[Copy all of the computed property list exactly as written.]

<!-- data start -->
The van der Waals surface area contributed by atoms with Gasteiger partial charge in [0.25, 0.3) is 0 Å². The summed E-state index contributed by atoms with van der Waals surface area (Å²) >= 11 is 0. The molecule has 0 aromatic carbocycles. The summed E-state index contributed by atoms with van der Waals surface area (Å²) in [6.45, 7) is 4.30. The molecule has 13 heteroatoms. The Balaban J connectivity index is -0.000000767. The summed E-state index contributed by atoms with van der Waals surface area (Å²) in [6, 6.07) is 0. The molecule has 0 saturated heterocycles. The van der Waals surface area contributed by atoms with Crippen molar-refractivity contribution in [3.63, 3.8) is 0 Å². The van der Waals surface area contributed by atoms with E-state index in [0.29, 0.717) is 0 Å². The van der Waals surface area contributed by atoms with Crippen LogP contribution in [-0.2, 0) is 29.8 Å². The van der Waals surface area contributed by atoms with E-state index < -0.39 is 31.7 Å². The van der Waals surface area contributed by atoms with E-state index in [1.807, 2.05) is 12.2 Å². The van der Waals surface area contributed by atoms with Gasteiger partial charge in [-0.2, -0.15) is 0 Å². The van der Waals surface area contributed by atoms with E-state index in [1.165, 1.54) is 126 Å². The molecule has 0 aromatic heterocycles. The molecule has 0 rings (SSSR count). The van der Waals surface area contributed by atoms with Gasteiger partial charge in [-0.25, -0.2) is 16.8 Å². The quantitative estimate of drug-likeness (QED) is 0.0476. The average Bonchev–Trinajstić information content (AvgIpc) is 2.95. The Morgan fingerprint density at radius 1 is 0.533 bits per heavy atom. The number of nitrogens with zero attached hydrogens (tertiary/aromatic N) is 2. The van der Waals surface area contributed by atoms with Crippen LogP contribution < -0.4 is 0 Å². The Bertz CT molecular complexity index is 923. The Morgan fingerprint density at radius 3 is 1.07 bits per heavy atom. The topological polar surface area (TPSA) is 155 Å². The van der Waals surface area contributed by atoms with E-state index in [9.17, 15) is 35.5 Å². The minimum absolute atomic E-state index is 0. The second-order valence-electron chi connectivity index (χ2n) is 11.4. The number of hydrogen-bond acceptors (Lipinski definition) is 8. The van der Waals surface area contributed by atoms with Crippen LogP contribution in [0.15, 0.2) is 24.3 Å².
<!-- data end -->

The van der Waals surface area contributed by atoms with Gasteiger partial charge in [0.25, 0.3) is 0 Å². The summed E-state index contributed by atoms with van der Waals surface area (Å²) >= 11 is 0. The molecule has 0 aromatic carbocycles. The summed E-state index contributed by atoms with van der Waals surface area (Å²) in [6.45, 7) is 4.30. The molecule has 13 heteroatoms. The Balaban J connectivity index is -0.000000767. The summed E-state index contributed by atoms with van der Waals surface area (Å²) in [6, 6.07) is 0. The molecule has 0 saturated heterocycles. The van der Waals surface area contributed by atoms with Crippen molar-refractivity contribution in [3.63, 3.8) is 0 Å². The van der Waals surface area contributed by atoms with E-state index in [0.29, 0.717) is 0 Å². The van der Waals surface area contributed by atoms with Crippen LogP contribution in [-0.2, 0) is 29.8 Å². The van der Waals surface area contributed by atoms with E-state index < -0.39 is 31.7 Å². The van der Waals surface area contributed by atoms with E-state index in [1.807, 2.05) is 12.2 Å². The van der Waals surface area contributed by atoms with Gasteiger partial charge in [-0.2, -0.15) is 0 Å². The van der Waals surface area contributed by atoms with E-state index in [1.165, 1.54) is 126 Å². The molecule has 0 aromatic heterocycles. The molecule has 0 rings (SSSR count). The van der Waals surface area contributed by atoms with Gasteiger partial charge in [-0.25, -0.2) is 16.8 Å². The quantitative estimate of drug-likeness (QED) is 0.0476. The average Bonchev–Trinajstić information content (AvgIpc) is 2.95. The Morgan fingerprint density at radius 1 is 0.533 bits per heavy atom. The number of nitrogens with zero attached hydrogens (tertiary/aromatic N) is 2. The van der Waals surface area contributed by atoms with Crippen LogP contribution < -0.4 is 0 Å². The Bertz CT molecular complexity index is 923. The Morgan fingerprint density at radius 3 is 1.07 bits per heavy atom. The topological polar surface area (TPSA) is 155 Å². The van der Waals surface area contributed by atoms with E-state index in [9.17, 15) is 35.5 Å². The minimum absolute atomic E-state index is 0. The second-order valence-electron chi connectivity index (χ2n) is 11.4. The number of hydrogen-bond acceptors (Lipinski definition) is 8. The van der Waals surface area contributed by atoms with Crippen LogP contribution in [0.15, 0.2) is 24.3 Å².